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The S&P 500 tanked twice this year by some 10%. Neither nice nor historically unusual.

Dropping twice by some 10%, as the index has this year, might seem more exceptional. But it is not that uncommon, too, when looking back in history: at least two declines by 10% or more within one year have occurred seven times since 1990.

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So far, 2018 has proved to be disappointing for equity investments in many respects. There are still a few weeks left, but at the moment the S&P 500 is trading around 3.7% below the forecast we published for the end of 2018 about one year ago. Other markets have done even worse.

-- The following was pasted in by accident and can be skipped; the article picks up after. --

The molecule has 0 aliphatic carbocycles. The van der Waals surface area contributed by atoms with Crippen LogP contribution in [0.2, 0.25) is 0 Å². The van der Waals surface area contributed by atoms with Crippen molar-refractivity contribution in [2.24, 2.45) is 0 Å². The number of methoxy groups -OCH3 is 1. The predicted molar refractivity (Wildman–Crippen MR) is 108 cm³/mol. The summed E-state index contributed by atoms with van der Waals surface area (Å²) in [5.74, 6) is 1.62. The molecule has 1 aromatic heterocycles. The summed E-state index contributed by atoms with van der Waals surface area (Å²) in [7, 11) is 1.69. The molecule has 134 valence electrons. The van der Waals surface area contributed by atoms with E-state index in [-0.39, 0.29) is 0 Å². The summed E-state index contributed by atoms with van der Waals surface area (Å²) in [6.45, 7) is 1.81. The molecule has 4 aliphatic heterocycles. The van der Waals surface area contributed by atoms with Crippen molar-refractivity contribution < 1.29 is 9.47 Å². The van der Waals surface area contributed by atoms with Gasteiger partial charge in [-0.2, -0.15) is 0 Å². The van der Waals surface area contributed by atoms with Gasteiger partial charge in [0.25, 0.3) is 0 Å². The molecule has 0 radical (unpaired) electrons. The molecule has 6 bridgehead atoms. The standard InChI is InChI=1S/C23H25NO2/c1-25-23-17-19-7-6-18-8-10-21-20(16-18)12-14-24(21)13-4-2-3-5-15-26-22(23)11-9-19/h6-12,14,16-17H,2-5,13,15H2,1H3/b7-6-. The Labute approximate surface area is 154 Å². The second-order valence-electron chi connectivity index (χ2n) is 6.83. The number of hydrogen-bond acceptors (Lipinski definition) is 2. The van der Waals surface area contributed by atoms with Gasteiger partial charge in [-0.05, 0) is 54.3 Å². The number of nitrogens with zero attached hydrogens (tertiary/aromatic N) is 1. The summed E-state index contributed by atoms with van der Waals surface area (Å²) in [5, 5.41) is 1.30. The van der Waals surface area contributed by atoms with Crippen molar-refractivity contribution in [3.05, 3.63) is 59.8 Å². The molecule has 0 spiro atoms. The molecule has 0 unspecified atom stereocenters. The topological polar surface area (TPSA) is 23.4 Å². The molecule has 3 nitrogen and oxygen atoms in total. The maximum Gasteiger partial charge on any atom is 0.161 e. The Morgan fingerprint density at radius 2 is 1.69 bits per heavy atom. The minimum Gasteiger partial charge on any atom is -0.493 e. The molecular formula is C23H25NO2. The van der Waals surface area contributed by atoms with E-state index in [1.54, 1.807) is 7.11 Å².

After unusually quiet markets in 2017, we expected volatility to rise again. This seems like an easy call in retrospect, but one shouldn’t forget that the same, "obvious" call would have proved wrong in the past couple of years. In our "Chart of the Week", we compare the number of S&P 500 declines of at least 3% with the average magnitude of the decline in each calendar year.

This shows that 2018 almost exactly matches history: in 2018, we saw six times a decline by more than 3% (average fall: 7%). Since 1990, declines of more than 3% occurred almost seven times a year (average fall: 5.9%).

So from an average-volatility perspective, 2018 is just a normal stock-market year. Looking at the top left corner, 2017 was the big exception, when the S&P 500 did not drop by 3% or more even once.

Dropping twice by some 10%, as the index has this year, might seem more exceptional. But it is not that uncommon, too, when looking back in history: at least two declines by 10% or more within one year have occurred seven times since 1990.

Stefan Kreuzkamp , November 26

Article also available in : English EN | français FR

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